Background: Lung cancer screening (LCS) reduces lung cancer death, but can also cause harm, especially when applied to patients with co-existing serious health problems. Recognizing these trade-offs, guidelines recommend that persons with “a health problem that substantially limits life expectancy or ability to have curative lung surgery” should not be screened, and that all patients considering LCS should undergo a shared decision-making (SDM) process to review LCS benefits and harms with their clinicians. Yet these recommendations are difficult to achieve, as there is little evidence to guide clinicians on which health problems or other patient factors tip the balance of LCS from net benefit to net harm, and little is known about Veteran and clinician approaches to and needs for LCS decision-making when anticipated benefit is marginal. Objectives: We propose a sequential explanatory mixed methods study with the following 3 specific aims: 1. Identify factors that predict little LCS benefit due to limited life expectancy or increased LCS harms; 2. Identify clinical patient factors associated with real-world clinician and Veteran LCS decisions; and 3. Characterize approaches to and needs for decision-making when predicted LCS benefit is marginal. Methods: Aim 1a. To determine when competing (non-lung cancer) causes of death limit LCS benefit, we will conduct a survival analysis among LCS-eligible but unscreened Veterans, building a competing risks model and applying recursive partitioning to identify clinically meaningful risk groups. Aim 1b. We will build a model to identify combinations of patient factors that predict complications of invasive procedures for LCS-detected findings. Aim 2: We will compare how well factors associated with actual LCS decisions align with factors that predict little LCS benefit (Aim 1 models), using data from 10 VA sites that tracked rates at which LCS-eligible Veterans were deemed “too sick” for LCS, were offered LCS, and accepted LCS. We will build mixed effects logistic regression models to complete these subaims: 2a-Identify patient factors associated with clinicians deeming Veterans “not appropriate” for LCS, characterizing variation across sites in offering LCS, and whether vulnerable groups (minorities, rural, homeless) are disproportionately deemed “not appropriate” for LCS. 2b- Identify clinical and demographic factors associated with Veteran decisions to decline vs accept LCS. Aim 3: We will interview up to 30 clinicians and 30 Veterans (15 who accepted, 15 who declined LCS) for whom predicted LCS benefit is marginal based on our Aim 1 models. For clinicians, we will explore beliefs about, expected outcomes of, and site-level influences on LCS decision-making, presenting vignettes to learn how providing predicted LCS benefit (Aim 1 models) affects LCS decision-making. For patients, we will explore experiences with LCS discussions, health priorities relative to LCS, and other influences on decision-making. For all participants, we will assess informational needs and preferences to support SDM at the point of care. Anticipated Impacts on Veteran's Healthcare: To maximize the life-saving potential of LCS without creating additional harms and wasting VA resources, LCS must be applied appropriately. This proposal will lay the groundwork to inform future development, testing, and implementation of a personalized decision tool to optimize patient selection for LCS and facilitate SDM between Veterans and VA clinicians at the point of care. This work is essential to achieve safe, appropriate, and Veteran-centered care as lung cancer screening is implemented across VA – a priority for our partners in the National Center for Health Promotion & Disease Prevention, the Office of Primary Care, and the National Program Office for Pulmonary Medicine. This work addresses Secretary Shulkin’s priority to focus resources efficiently on high-impact problems for Veterans.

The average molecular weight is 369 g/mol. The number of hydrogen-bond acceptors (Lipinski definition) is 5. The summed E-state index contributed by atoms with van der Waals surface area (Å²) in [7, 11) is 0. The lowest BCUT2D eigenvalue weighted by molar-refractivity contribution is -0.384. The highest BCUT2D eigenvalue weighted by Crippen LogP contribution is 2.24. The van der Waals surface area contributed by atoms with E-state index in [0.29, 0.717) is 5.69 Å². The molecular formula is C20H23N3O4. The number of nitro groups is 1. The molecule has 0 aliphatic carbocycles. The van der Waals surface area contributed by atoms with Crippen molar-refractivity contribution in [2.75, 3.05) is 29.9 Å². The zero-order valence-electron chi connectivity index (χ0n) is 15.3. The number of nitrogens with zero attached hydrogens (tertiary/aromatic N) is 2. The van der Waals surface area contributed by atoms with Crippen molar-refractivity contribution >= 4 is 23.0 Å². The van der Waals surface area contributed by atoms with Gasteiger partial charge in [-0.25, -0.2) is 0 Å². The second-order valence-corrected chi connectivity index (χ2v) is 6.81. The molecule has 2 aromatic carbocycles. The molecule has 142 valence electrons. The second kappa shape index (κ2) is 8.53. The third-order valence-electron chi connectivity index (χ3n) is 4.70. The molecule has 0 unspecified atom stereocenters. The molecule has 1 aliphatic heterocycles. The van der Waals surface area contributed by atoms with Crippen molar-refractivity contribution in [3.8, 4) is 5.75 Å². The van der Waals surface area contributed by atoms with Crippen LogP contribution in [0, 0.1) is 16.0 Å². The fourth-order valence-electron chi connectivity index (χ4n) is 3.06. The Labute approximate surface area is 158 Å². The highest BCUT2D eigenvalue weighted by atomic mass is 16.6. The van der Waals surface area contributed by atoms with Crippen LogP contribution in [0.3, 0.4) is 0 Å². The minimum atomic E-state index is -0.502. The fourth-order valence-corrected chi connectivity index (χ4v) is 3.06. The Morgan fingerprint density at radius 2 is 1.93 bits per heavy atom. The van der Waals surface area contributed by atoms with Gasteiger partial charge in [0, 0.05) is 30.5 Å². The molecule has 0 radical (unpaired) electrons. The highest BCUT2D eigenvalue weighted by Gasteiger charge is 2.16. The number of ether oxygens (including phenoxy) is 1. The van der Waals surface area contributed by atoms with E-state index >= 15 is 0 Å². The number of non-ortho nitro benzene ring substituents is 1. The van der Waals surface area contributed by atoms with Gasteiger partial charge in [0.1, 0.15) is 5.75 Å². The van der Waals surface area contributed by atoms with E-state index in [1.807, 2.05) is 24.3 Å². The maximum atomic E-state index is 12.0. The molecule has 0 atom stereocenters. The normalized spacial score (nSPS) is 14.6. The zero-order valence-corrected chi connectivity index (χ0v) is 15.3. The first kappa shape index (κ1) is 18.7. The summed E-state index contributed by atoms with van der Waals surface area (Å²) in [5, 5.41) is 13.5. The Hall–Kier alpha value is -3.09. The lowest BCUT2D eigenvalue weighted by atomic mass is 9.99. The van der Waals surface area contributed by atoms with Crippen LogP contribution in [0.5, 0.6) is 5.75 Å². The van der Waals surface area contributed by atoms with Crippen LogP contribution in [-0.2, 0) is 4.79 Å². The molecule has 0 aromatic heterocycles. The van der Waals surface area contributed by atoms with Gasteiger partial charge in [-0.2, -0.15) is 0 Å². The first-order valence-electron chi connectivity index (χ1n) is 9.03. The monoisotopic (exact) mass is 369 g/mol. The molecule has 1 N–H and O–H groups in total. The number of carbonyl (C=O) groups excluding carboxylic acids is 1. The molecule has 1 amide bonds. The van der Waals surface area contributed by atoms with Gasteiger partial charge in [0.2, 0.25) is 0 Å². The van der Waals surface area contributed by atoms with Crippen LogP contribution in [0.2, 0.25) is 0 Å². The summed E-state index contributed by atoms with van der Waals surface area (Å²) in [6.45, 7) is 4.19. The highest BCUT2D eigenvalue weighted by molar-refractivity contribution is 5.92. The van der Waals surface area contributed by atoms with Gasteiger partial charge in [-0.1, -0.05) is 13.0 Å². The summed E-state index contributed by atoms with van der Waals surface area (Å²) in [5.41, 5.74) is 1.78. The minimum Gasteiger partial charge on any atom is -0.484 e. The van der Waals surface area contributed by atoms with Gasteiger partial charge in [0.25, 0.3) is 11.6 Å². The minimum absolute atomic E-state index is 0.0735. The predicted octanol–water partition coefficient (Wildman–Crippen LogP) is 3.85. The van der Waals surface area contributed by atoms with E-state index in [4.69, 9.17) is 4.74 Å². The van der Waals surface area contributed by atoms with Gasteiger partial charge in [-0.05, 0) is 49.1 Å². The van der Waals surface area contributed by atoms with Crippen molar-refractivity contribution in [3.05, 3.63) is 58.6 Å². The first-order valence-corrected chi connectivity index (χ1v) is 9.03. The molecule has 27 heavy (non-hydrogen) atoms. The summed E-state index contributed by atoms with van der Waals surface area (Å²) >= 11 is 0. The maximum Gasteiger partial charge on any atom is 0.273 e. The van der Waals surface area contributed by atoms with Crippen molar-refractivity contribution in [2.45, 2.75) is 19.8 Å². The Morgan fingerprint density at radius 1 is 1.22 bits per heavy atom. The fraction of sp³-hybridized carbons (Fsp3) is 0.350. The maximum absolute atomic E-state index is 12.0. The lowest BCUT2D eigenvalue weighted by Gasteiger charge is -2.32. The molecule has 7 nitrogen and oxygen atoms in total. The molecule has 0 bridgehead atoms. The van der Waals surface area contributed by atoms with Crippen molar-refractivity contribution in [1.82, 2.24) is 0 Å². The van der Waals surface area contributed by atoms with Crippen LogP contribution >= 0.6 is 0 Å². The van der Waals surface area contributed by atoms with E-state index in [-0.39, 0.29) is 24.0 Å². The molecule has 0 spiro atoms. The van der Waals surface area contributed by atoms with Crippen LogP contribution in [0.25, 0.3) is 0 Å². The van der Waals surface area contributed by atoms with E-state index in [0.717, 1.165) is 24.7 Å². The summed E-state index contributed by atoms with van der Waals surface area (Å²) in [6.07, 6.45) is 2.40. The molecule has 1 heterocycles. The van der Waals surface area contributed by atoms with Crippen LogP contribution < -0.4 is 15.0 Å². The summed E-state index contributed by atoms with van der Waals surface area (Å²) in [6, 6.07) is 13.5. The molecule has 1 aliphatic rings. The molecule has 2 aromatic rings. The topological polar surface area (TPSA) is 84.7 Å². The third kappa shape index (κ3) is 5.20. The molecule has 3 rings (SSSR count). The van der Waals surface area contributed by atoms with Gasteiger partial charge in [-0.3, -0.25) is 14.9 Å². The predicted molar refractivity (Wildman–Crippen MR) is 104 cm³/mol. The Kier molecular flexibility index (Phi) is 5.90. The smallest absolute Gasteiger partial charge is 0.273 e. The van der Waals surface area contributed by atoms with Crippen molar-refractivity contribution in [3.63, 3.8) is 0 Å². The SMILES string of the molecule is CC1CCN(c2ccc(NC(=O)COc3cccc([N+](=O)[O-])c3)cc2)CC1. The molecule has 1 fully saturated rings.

External Links for this Project
Grant Number: I01HX002684-01
- Boudreau JH, Miller DR, Qian S, Nunez ER, Caverly TJ, Wiener RS. Access to Lung Cancer Screening in the Veterans Health Administration: Does Geographic Distribution Match Need in the Population? Chest. 2021 Jul 1; 160(1):358-367. [view]
- Núñez ER, Caverly TJ, Zhang S, Glickman ME, Qian SX, Boudreau JH, Slatore CG, Miller DR, Wiener RS. Adherence to Follow-up Testing Recommendations in US Veterans Screened for Lung Cancer, 2015-2019. JAMA Network Open. 2021 Jul 1; 4(7):e2116233. [view]
- Spalluto LB, Lewis JA, Stolldorf D, Yeh VM, Callaway-Lane C, Wiener RS, Slatore CG, Yankelevitz DF, Henschke CI, Vogus TJ, Massion PP, Moghanaki D, Roumie CL. Organizational Readiness for Lung Cancer Screening: A Cross-Sectional Evaluation at a Veterans Affairs Medical Center. Journal of the American College of Radiology : JACR. 2021 Jun 1; 18(6):809-819. [view]
- Iaccarino JM, Steiling K, Slatore CG, Drainoni ML, Wiener RS. Patient characteristics associated with adherence to pulmonary nodule guidelines. Respiratory medicine. 2020 Sep 1; 171:106075. [view]
- Ito Fukunaga M, Wiener RS, Slatore CG. The 2021 US Preventive Services Task Force Recommendation on Lung Cancer Screening: The More Things Stay the Same…. JAMA oncology. 2021 May 1; 7(5):684-686. [view]
- Schweiger L, Tostado PR, Golden SE, Melzer AC, Datta S, Sullivan DR, Slatore CG. Lung Cancer Screening: Association of Lung Cancer Susceptibility and Risk with Decisional Conflict and Distress. [Abstract]. American journal of respiratory and critical care medicine. 2020 Nov 1; 201(C30):A4728. [view]
Lung Disorders, Health Systems, Cancer
Treatment - Comparative Effectiveness, TRL - Applied/Translational
Clinical Diagnosis and Screening, Decision-Making, Effectiveness
None at this time.